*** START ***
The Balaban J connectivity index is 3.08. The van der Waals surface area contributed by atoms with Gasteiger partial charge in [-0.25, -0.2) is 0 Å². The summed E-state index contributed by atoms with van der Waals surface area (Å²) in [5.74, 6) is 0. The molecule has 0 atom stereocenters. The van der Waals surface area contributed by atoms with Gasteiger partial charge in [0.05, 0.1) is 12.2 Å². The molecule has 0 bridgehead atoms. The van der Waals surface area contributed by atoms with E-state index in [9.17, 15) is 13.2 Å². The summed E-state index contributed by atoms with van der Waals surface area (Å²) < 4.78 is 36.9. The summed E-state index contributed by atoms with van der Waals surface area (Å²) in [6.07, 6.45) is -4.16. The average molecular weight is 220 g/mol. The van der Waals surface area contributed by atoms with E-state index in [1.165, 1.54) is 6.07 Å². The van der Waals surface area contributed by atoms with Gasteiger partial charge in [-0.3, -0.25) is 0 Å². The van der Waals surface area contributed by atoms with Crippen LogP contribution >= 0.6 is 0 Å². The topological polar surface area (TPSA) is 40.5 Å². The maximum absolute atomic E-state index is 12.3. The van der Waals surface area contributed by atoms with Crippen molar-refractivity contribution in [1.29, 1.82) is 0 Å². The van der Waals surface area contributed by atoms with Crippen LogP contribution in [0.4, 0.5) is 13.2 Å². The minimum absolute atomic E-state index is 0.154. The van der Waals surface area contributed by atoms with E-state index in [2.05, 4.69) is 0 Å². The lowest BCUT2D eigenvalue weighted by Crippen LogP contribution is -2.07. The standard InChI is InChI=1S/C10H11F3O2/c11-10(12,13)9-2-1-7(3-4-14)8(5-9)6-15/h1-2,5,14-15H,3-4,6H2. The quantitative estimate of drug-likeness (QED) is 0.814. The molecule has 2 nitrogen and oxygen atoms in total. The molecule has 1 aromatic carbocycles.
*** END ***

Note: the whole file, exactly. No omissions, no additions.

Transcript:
The Balaban J connectivity index is 3.08. The van der Waals surface area contributed by atoms with Gasteiger partial charge in [-0.25, -0.2) is 0 Å². The summed E-state index contributed by atoms with van der Waals surface area (Å²) in [5.74, 6) is 0. The molecule has 0 atom stereocenters. The van der Waals surface area contributed by atoms with Gasteiger partial charge in [0.05, 0.1) is 12.2 Å². The molecule has 0 bridgehead atoms. The van der Waals surface area contributed by atoms with E-state index in [9.17, 15) is 13.2 Å². The summed E-state index contributed by atoms with van der Waals surface area (Å²) < 4.78 is 36.9. The summed E-state index contributed by atoms with van der Waals surface area (Å²) in [6.07, 6.45) is -4.16. The average molecular weight is 220 g/mol. The van der Waals surface area contributed by atoms with E-state index in [1.165, 1.54) is 6.07 Å². The van der Waals surface area contributed by atoms with Gasteiger partial charge in [-0.3, -0.25) is 0 Å². The van der Waals surface area contributed by atoms with Crippen LogP contribution >= 0.6 is 0 Å². The topological polar surface area (TPSA) is 40.5 Å². The maximum absolute atomic E-state index is 12.3. The van der Waals surface area contributed by atoms with Crippen molar-refractivity contribution in [1.29, 1.82) is 0 Å². The van der Waals surface area contributed by atoms with Crippen LogP contribution in [0.4, 0.5) is 13.2 Å². The minimum absolute atomic E-state index is 0.154. The van der Waals surface area contributed by atoms with E-state index in [2.05, 4.69) is 0 Å². The lowest BCUT2D eigenvalue weighted by Crippen LogP contribution is -2.07. The standard InChI is InChI=1S/C10H11F3O2/c11-10(12,13)9-2-1-7(3-4-14)8(5-9)6-15/h1-2,5,14-15H,3-4,6H2. The quantitative estimate of drug-likeness (QED) is 0.814. The molecule has 2 nitrogen and oxygen atoms in total. The molecule has 1 aromatic carbocycles.